Der Iran, die Türkei und die Proteste außerhalb Arabiens

PRINCETON – Für westliche Augen steht die Politik im Nahen Osten wieder einmal Kopf. Irans theokratische Mullahs ermöglichten die Wahl Hassan Rowhanis, eines Mannes, der in seiner ersten Rede als designierter Präsident ankündigte, sein Sieg sei “der Sieg von Weisheit, Mäßigung und Bewusstheit über Fanatismus und schlechtes Verhalten.”

Die Iraner waren offensichtlich überrascht, dass der von der Mehrheit unterstützte Kandidat (gegen sechs Hardliner) gewonnen hatte. Sie gingen auf die Straßen und feierten einen Sieg “für das Volk”. Natürlich war es eine streng kontrollierte Wahl: Alle Kandidaten, die die Autorität des Obersten Religionsführers Ayatollah Ali Khamenei tatsächlich hätten in Frage stellen können, wurden von vornherein ausgeschlossen. Aber innerhalb dieser Grenzen erlaubten die Behörden eine Auszählung der abgegebenen Stimmen.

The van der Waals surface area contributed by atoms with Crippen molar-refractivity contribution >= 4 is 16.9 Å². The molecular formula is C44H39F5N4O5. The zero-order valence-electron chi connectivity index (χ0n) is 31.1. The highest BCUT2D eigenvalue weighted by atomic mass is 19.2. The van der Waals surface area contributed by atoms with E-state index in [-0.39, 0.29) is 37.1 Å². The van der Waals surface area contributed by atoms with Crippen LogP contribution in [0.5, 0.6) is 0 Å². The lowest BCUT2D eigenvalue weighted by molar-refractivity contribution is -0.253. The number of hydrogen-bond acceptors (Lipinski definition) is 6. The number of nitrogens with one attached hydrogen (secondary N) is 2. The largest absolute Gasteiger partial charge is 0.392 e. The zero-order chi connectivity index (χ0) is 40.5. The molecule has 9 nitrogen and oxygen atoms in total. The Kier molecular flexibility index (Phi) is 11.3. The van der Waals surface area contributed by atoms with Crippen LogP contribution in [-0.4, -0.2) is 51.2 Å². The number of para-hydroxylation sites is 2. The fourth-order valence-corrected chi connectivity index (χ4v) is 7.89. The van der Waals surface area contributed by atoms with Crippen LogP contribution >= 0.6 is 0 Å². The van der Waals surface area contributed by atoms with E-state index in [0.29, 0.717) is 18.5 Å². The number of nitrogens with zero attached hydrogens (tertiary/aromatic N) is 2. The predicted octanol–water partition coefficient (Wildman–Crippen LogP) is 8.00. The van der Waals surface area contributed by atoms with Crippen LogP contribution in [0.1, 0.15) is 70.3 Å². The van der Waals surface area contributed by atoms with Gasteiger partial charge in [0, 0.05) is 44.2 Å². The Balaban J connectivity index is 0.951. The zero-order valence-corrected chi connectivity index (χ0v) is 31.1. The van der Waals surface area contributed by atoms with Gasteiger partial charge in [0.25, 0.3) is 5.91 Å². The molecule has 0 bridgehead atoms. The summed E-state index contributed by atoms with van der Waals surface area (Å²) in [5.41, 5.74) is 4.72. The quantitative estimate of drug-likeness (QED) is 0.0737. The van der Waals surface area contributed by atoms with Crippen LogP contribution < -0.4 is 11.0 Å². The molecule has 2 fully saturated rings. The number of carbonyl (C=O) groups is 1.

Nebenan in der Türkei, der islamischen Lieblingsdemokratie des Westens, setzte Ministerpräsident Recep Tayyip Erdoğan Bulldozer, Tränengas, Wasserwerfer und Gummigeschosse ein, um den Taksim-Platz und den Gezi-Park im Zentrum von Istanbul von friedlichen, aber widerspenstigen Demonstranten zu säubern. Erdoğan Verständnis von Regierung scheint zu sein, dass, weil er von einer Mehrheit der Türken gewählt wurde und immer noch unterstützt wird, jeder seiner Gegner ein Terrorist oder eine Schachfigur finster, ausländischer Mächte sein müsse. Die Idee legitimer Opposition und diejenige, dass die heutige Mehrheit die Minderheit von morgen sein könnte und beide angehört werden müssen, scheinen ihm fremd zu sein.

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